Avoiding Business Opportunity FraudTopics Covered:
Steps to Take to Protect Yourself
Read the Disclosure Document
The promoters of certain business opportunities are required by federal and Washington state laws to provide potential investors with complete disclosure in the form of a disclosure document at least 48 hours, and up to 10 working days before they sign any agreement or invest any money.
If the promoter has no disclosure document, beware. This is a sign of trouble.
Pay special attention to the sections detailing:
business experience of the company and its directors
any lawsuits against the company, and suits alleging fraud
fees to be paid and the conditions under which any fees or deposits will be returned
the total number of business opportunities, the names and addresses of any in your area, and
the number terminated or not renewed during the previous year
the company's balance sheet for the most recent fiscal year and an income statement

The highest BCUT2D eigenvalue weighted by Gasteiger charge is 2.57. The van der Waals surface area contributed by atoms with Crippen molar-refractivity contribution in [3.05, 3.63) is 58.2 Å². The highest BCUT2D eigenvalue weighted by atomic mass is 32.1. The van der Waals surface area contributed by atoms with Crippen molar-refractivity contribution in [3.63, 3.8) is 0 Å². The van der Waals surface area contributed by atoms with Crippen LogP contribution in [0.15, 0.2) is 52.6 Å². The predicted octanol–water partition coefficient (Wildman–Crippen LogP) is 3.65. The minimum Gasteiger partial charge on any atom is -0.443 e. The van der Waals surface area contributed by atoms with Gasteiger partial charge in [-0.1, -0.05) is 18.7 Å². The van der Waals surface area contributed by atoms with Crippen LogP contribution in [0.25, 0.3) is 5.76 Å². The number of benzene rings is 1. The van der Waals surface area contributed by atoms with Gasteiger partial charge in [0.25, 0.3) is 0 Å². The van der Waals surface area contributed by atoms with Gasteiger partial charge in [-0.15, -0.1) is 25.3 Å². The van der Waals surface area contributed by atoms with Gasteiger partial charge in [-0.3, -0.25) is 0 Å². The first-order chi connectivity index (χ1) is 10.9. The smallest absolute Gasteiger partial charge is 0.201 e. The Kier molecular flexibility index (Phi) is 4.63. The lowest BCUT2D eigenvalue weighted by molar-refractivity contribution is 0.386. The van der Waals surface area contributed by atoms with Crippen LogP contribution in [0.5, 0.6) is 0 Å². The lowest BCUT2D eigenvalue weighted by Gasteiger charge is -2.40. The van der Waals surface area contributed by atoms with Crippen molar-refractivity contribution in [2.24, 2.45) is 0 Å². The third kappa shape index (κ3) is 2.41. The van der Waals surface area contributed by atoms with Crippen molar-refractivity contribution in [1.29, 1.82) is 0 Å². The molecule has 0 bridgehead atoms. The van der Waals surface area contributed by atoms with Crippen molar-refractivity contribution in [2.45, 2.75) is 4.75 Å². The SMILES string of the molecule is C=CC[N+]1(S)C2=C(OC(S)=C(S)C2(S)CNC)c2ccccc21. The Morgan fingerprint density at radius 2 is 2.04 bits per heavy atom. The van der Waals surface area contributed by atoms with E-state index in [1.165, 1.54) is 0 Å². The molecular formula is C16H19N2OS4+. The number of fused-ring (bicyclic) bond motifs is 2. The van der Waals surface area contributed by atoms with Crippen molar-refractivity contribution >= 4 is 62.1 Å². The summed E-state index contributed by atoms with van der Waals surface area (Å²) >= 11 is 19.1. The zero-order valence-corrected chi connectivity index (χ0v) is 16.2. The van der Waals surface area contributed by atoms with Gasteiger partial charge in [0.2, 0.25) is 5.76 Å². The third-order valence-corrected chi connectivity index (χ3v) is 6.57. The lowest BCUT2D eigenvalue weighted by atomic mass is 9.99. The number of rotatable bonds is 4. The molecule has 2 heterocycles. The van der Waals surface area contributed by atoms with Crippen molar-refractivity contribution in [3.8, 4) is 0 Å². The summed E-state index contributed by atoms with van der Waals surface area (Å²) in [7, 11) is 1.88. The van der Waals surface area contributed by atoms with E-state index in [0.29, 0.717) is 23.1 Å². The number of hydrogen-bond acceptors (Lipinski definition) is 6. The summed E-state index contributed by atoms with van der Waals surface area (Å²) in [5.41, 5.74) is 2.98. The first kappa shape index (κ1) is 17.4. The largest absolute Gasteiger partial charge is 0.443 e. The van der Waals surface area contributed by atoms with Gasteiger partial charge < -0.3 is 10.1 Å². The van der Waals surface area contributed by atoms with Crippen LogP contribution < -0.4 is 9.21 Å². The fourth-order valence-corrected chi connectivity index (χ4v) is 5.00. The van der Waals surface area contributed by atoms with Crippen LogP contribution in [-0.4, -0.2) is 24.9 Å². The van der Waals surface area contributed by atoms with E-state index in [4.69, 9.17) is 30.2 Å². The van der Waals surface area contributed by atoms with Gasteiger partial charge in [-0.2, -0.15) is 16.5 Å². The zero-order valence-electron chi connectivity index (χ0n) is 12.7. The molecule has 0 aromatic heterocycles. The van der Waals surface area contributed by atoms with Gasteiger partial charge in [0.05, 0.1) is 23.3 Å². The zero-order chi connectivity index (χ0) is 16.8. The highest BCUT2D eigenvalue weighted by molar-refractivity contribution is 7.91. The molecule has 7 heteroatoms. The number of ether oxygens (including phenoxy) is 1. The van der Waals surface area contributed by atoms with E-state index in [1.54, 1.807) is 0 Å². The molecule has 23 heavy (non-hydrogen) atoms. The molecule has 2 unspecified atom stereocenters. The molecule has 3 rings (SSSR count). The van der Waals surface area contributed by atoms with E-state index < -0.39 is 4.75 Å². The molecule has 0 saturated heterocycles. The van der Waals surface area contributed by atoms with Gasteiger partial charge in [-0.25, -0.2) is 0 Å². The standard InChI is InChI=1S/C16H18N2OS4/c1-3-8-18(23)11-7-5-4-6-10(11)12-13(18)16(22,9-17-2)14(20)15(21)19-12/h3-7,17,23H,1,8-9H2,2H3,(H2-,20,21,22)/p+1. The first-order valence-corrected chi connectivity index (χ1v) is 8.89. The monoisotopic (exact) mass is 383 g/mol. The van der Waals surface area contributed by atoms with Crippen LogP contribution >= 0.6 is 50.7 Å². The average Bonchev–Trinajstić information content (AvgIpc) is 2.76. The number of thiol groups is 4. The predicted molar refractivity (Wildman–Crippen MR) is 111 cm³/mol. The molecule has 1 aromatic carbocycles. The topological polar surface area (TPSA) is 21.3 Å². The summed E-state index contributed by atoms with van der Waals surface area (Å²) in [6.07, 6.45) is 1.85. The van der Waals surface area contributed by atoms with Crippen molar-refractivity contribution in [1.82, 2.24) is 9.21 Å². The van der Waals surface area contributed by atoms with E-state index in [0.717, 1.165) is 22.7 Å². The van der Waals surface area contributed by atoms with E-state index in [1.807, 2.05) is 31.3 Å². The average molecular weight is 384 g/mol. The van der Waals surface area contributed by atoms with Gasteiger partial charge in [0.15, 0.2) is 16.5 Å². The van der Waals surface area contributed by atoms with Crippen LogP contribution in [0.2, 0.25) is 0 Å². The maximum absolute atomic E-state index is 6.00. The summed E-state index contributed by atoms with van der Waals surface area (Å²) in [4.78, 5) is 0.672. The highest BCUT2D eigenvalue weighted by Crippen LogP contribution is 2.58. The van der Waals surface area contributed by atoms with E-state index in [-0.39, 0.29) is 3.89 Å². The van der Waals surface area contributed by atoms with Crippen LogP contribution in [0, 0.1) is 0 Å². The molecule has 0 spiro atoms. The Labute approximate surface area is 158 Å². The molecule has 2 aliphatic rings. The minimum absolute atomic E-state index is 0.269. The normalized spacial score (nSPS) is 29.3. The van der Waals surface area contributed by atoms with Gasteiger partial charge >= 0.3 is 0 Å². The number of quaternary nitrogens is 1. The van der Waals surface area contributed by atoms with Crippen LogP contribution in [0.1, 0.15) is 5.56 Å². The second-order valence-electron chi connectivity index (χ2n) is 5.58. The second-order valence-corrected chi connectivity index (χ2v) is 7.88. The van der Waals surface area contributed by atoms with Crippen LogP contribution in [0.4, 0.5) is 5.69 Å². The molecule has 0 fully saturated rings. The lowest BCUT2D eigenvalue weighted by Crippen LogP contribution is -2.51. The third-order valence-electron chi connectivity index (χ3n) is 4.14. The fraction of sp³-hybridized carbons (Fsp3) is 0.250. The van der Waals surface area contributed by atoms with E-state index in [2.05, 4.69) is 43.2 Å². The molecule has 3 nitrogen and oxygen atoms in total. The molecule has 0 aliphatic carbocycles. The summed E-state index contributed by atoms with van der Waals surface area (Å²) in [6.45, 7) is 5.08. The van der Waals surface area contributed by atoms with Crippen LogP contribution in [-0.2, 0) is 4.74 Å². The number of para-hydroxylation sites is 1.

- substantiation for any claims about your potential earnings or the earnings of existing investors.
Check out the company offering the business opportunity with the Department of Financial Institutions Securities Division @ 360-902-8760. Most Business Opportunities have to be registered with the Securities Division.
Check with the Attorney General and the Better Business Bureau. But be aware that the absence of complaints doesn't necessarily mean the company is legitimate.
Call the Secretary of State where the company is headquartered to determine how long the company has been in business.
Call other investors both in your area and in other locations to determine their satisfaction and earnings. Call the people listed in the disclosure document not just people given to you by the promoter. Beware of what are known as "singers". These are people who are either paid or will receive some form of compensation for praising the product.
Visit existing locations to determine the quality of merchandise and the traffic. If the seller will not give you that information, for whatever reason, beware.
Document all conversations, promises, and commitments made by the seller. Keep a diary and keep all written materials.
Consult your attorney and/or accountant. Its money well spent to protect your assets.
Protect your money. Use an escrow account to hold your money until you receive your products and are pleased with them.